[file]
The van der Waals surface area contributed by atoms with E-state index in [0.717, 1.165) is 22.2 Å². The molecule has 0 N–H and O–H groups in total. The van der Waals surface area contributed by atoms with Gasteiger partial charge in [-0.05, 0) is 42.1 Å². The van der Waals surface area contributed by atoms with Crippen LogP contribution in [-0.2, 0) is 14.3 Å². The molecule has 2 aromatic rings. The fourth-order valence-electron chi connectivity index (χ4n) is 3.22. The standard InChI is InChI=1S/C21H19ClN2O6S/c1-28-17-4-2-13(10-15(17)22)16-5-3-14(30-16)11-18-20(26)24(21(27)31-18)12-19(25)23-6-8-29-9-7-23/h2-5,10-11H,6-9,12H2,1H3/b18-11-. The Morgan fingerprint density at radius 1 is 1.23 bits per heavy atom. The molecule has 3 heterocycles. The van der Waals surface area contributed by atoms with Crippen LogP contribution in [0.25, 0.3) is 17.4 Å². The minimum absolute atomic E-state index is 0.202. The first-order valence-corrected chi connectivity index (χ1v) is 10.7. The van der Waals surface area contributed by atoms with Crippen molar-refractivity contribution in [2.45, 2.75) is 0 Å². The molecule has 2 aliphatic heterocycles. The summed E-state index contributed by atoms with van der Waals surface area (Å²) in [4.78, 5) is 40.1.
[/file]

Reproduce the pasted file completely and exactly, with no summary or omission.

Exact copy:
The van der Waals surface area contributed by atoms with E-state index in [0.717, 1.165) is 22.2 Å². The molecule has 0 N–H and O–H groups in total. The van der Waals surface area contributed by atoms with Gasteiger partial charge in [-0.05, 0) is 42.1 Å². The van der Waals surface area contributed by atoms with Crippen LogP contribution in [-0.2, 0) is 14.3 Å². The molecule has 2 aromatic rings. The fourth-order valence-electron chi connectivity index (χ4n) is 3.22. The standard InChI is InChI=1S/C21H19ClN2O6S/c1-28-17-4-2-13(10-15(17)22)16-5-3-14(30-16)11-18-20(26)24(21(27)31-18)12-19(25)23-6-8-29-9-7-23/h2-5,10-11H,6-9,12H2,1H3/b18-11-. The Morgan fingerprint density at radius 1 is 1.23 bits per heavy atom. The molecule has 3 heterocycles. The van der Waals surface area contributed by atoms with Crippen LogP contribution in [0.25, 0.3) is 17.4 Å². The minimum absolute atomic E-state index is 0.202. The first-order valence-corrected chi connectivity index (χ1v) is 10.7. The van der Waals surface area contributed by atoms with Crippen molar-refractivity contribution in [2.45, 2.75) is 0 Å². The molecule has 2 aliphatic heterocycles. The summed E-state index contributed by atoms with van der Waals surface area (Å²) in [4.78, 5) is 40.1.